> Our contributors are confident that a larger community will be formed
> within the project in a relatively short period of time.
>
> ==== Inexperience with Open Source ====
> This project has long standing experienced mentors and interested
> contributors from Apache Spark™, Apache HBase™, Apache Phoenix™,
> Apache™ Hadoop® to help us moving through open source process. We are
> actively working with experienced Apache community PMCs and committers
> to improve our project and further testing.
>
> ==== Homogeneous Developers ====
> All initial committers and interested contributors are employed at
> Intel. As an infrastructure memory project, there are wide range of
> Apache projects are interested in innovative memory project to fit
> large sized persistent memory and storage devices. Various Apache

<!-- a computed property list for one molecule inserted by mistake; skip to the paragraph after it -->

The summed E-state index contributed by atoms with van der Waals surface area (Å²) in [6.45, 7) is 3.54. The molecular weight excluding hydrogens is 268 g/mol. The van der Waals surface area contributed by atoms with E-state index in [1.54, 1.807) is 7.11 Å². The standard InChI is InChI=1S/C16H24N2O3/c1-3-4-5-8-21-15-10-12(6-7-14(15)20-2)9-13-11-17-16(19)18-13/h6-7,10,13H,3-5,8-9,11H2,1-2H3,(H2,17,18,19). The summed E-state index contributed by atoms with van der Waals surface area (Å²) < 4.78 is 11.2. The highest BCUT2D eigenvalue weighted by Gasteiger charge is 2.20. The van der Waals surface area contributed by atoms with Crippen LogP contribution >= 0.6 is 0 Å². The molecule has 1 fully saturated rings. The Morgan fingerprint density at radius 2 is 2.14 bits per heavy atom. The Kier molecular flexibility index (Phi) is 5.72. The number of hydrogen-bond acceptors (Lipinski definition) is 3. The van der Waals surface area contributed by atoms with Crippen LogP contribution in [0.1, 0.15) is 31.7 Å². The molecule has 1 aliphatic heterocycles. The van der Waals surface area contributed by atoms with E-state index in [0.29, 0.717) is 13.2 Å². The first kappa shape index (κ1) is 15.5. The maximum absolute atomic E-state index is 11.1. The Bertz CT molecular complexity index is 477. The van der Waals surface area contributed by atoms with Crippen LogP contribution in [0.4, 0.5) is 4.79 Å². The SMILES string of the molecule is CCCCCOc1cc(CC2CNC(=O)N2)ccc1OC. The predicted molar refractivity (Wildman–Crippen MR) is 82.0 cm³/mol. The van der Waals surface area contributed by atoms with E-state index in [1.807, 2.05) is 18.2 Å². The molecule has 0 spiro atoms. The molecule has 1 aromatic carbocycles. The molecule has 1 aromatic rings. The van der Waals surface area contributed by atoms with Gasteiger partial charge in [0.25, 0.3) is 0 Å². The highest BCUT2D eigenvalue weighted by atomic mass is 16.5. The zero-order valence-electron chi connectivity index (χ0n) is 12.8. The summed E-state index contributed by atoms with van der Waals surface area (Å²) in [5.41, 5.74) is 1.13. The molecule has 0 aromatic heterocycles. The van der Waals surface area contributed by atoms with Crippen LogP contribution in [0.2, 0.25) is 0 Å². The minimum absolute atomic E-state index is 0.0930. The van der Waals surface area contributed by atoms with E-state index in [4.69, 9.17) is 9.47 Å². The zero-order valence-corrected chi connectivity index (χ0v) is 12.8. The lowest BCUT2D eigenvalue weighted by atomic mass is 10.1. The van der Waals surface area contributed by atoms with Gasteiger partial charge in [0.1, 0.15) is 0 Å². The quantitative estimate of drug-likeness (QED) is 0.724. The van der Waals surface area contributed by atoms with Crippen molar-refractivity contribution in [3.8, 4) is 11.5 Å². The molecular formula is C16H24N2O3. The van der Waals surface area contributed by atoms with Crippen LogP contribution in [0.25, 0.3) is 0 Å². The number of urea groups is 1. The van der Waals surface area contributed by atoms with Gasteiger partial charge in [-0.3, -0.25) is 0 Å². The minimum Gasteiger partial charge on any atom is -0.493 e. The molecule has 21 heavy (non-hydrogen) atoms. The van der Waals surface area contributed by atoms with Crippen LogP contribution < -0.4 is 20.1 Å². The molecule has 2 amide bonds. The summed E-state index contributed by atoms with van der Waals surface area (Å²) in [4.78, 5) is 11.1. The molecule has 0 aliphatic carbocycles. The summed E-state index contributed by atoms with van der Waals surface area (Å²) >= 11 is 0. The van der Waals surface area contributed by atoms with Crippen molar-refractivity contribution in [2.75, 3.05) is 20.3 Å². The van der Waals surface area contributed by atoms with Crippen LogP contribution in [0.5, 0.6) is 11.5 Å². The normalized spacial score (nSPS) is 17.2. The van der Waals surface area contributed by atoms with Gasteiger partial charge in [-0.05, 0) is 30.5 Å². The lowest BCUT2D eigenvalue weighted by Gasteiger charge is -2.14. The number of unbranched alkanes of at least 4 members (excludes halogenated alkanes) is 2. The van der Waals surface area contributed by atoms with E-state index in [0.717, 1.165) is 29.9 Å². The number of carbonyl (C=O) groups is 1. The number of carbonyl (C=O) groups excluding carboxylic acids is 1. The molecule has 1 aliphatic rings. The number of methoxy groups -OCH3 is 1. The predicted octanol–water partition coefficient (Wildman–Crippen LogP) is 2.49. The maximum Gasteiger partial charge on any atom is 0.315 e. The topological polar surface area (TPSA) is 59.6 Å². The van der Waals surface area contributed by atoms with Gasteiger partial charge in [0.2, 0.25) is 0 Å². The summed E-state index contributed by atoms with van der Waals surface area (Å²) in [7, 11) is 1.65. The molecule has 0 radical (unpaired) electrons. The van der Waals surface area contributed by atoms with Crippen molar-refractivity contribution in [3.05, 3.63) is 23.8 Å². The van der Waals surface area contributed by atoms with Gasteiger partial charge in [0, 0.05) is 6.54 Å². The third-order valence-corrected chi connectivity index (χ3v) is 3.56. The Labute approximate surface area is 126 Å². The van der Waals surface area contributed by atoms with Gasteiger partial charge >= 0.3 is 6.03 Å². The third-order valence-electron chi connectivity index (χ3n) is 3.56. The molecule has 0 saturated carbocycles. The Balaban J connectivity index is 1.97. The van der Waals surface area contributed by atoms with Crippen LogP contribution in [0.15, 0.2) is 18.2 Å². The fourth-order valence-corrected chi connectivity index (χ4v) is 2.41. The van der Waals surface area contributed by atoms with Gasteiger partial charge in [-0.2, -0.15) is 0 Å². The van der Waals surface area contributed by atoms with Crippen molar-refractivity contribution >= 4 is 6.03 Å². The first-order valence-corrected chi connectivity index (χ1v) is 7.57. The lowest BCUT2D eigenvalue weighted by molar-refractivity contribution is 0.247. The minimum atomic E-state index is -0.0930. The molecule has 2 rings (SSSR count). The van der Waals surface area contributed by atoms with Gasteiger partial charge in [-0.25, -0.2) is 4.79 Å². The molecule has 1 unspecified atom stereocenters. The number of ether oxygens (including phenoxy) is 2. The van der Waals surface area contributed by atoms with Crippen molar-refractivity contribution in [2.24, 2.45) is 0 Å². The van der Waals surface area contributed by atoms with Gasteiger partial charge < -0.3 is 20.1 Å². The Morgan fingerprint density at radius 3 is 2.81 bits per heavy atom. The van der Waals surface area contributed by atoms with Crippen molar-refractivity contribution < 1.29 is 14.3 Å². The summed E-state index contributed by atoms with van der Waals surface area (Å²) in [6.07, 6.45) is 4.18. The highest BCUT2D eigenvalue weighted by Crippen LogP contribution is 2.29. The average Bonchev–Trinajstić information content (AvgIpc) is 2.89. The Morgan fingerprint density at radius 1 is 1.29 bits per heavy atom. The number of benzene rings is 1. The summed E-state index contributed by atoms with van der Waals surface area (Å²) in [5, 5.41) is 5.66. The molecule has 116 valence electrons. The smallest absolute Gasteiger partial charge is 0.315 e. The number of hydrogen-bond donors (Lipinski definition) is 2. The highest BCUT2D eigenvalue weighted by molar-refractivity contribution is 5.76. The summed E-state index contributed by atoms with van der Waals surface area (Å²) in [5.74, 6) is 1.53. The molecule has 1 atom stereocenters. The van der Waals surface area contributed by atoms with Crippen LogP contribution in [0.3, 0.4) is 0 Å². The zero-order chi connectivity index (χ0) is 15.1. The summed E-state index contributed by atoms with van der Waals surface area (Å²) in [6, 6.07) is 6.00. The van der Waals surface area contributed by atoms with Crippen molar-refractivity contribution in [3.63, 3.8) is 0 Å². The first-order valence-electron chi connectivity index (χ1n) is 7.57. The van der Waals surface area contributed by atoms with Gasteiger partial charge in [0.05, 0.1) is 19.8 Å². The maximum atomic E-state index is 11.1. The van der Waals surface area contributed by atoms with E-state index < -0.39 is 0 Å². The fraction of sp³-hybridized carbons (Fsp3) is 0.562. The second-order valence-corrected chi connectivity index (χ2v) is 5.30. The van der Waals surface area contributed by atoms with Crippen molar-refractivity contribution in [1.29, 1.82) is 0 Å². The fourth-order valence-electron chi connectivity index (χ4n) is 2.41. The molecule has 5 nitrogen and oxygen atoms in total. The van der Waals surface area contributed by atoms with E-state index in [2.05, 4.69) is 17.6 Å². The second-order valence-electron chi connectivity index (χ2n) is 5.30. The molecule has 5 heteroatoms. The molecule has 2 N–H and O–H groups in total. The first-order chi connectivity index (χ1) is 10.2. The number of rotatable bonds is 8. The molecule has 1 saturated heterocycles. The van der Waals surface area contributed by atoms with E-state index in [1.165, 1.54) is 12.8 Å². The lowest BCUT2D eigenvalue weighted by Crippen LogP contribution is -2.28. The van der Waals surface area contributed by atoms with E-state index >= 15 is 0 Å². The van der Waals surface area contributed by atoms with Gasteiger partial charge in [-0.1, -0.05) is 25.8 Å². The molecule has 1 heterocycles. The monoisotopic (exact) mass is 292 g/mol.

> projects such as Apache Spark™, Apache HBase™, Apache Phoenix™, Apache
> Flink™, Apache Cassandra™ etc. can take good advantage of this project
> to overcome serialization/de-serialization, Java GC, and caching
> issues. We expect a wide range of interest will be generated after we
> open source this project to Apache.
>
> ==== Reliance on Salaried Developers ====
> All developers are paid by their employers to contribute to this
> project. We welcome all others to contribute to this project after it
> is open sourced.
>
> ==== Relationships with Other Apache Product ====
> Relationship with Apache™ Arrow:
> Arrow's columnar data layout allows great use of CPU caches & SIMD. It
> places all data that relevant to a column operation in a compact
> format in memory.
>
> Mnemonic directly puts the whole business object graphs on external
> heterogeneous storage media, e.g. off-heap, SSD. It is not necessary
> to normalize the structures of object graphs for caching, checkpoint
> or storing. It doesn’t require developers to normalize their data
> object graphs. Mnemonic applications can avoid indexing & join
> datasets compared to traditional approaches.